Tuesday, March 02, 2010

Profitability for Independent Software Vendors in the post-recession economy

There is a vision of ISVs that consists of a tiny team of uber-Geeks insanely typing in a room with a soda machine. Code streams up their screens as they create visions of the future with their brains, imaginations and fingertips.

Though such places and people do exist, I have seen them, the factors that lead to sustainable profitability for ISVs since the Great Recession are far more mundane.

Right now, the software industry is going into it's phase of maturity. Success for an ISV relies on it adapting to the new environment and migrating to a sustainable and mature enterprise model.

To the uninitiated, this is NOT just about cutting costs by moving development and services offshore.

In practice, a sustainable Enterprise model is about three things;
1. Doing whatever is done wherever and however it can most efficiently be done - competitive necessity.
2. Cutting the costs of production - financial necessity.
3. Purchasing Services as a commodity - provides control and flexibility.

As an investor in technology, I would want to see the evidence of these process prior to making a technology investment.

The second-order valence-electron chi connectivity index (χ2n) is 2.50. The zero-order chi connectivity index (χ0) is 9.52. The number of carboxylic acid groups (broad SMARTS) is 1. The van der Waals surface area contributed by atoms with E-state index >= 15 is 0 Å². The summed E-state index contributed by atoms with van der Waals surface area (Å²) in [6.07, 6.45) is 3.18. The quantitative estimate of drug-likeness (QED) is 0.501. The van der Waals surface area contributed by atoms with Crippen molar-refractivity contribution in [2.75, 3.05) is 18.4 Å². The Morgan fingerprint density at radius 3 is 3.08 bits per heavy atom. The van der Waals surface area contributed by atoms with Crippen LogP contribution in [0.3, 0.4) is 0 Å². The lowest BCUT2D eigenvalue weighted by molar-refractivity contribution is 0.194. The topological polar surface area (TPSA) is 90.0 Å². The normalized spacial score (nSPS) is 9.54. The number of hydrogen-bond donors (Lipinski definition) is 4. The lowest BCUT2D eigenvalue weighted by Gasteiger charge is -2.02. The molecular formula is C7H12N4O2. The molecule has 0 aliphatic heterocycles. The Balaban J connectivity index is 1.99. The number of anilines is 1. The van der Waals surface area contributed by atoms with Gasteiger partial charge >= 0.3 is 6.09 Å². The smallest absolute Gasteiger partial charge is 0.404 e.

Let us confront the issue of job migration as a method of reducing costs.

The simplistic, and wrong, approach is the concept of taking a team and moving it and it's tasks offshore. Fundamental to the success of this process is the belief that individuals in the offshore destination perform the tasks of the onshore workers as efficiently so that all that is needed is to hire the offshoring company who will do all of the hard work as after all they are the suppliers aren't they?

The nature of the vaiables that exist in this process are such that any foreseen benefits are by no means a foregone conclusion.

Hence the endless vacillation of offshoring and onshoring from partially committed businesses. They offshore because the cost savings are compelling then bring the project onshore when that fails to work as expected.
Then like a salesman desperately over-analyzing his unsuccessful pitches the details obscure the issues. Is it communication or is excessive domestic resistance? Is it lack of processes or tools? Would the project have succeeded onshore?

On it's own, this corporate introspection will not make the difference. To benefit from offshoring an ISV must make the transition from the traditional model to a sustainable model and in order to do that it must change the way that it operates across the board. Then things like offshoring become like bread and butter.

My previous career was in another maturing industry, the courier industry. In my early days, packages were flown to their destinations in the grubby paws of dedicated couriers, often employees off for a quick fully expensed jaunt to a commercial centre. This progressed to the courier companies consolidating packages from many clients in their hold baggage and now they are airlines in their own right. Now, it can be cheaper to send a package to Manhatten than London.

This process of consolidation and commoditisation is utterly inevitable and it is the businesses that accept and adapt that will survive.

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